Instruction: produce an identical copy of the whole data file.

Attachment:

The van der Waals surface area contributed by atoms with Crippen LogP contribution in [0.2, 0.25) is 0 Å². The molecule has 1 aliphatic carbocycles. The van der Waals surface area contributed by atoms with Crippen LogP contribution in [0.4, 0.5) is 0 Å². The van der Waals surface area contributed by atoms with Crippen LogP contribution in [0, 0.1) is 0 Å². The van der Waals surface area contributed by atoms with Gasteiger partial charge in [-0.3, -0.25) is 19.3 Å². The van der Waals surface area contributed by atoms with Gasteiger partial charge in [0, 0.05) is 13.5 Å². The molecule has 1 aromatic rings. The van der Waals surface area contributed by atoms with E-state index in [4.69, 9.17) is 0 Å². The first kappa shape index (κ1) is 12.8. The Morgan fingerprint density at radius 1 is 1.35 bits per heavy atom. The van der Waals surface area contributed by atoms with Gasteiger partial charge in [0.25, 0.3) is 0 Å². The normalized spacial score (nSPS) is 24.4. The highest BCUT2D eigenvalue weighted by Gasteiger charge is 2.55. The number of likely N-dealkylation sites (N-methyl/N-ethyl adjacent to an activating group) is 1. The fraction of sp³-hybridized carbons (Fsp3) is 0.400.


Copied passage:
The van der Waals surface area contributed by atoms with Crippen LogP contribution in [0.2, 0.25) is 0 Å². The molecule has 1 aliphatic carbocycles. The van der Waals surface area contributed by atoms with Crippen LogP contribution in [0.4, 0.5) is 0 Å². The van der Waals surface area contributed by atoms with Crippen LogP contribution in [0, 0.1) is 0 Å². The van der Waals surface area contributed by atoms with Gasteiger partial charge in [-0.3, -0.25) is 19.3 Å². The van der Waals surface area contributed by atoms with Gasteiger partial charge in [0, 0.05) is 13.5 Å². The molecule has 1 aromatic rings. The van der Waals surface area contributed by atoms with E-state index in [4.69, 9.17) is 0 Å². The first kappa shape index (κ1) is 12.8. The Morgan fingerprint density at radius 1 is 1.35 bits per heavy atom. The van der Waals surface area contributed by atoms with Gasteiger partial charge in [0.25, 0.3) is 0 Å². The normalized spacial score (nSPS) is 24.4. The highest BCUT2D eigenvalue weighted by Gasteiger charge is 2.55. The number of likely N-dealkylation sites (N-methyl/N-ethyl adjacent to an activating group) is 1. The fraction of sp³-hybridized carbons (Fsp3) is 0.400.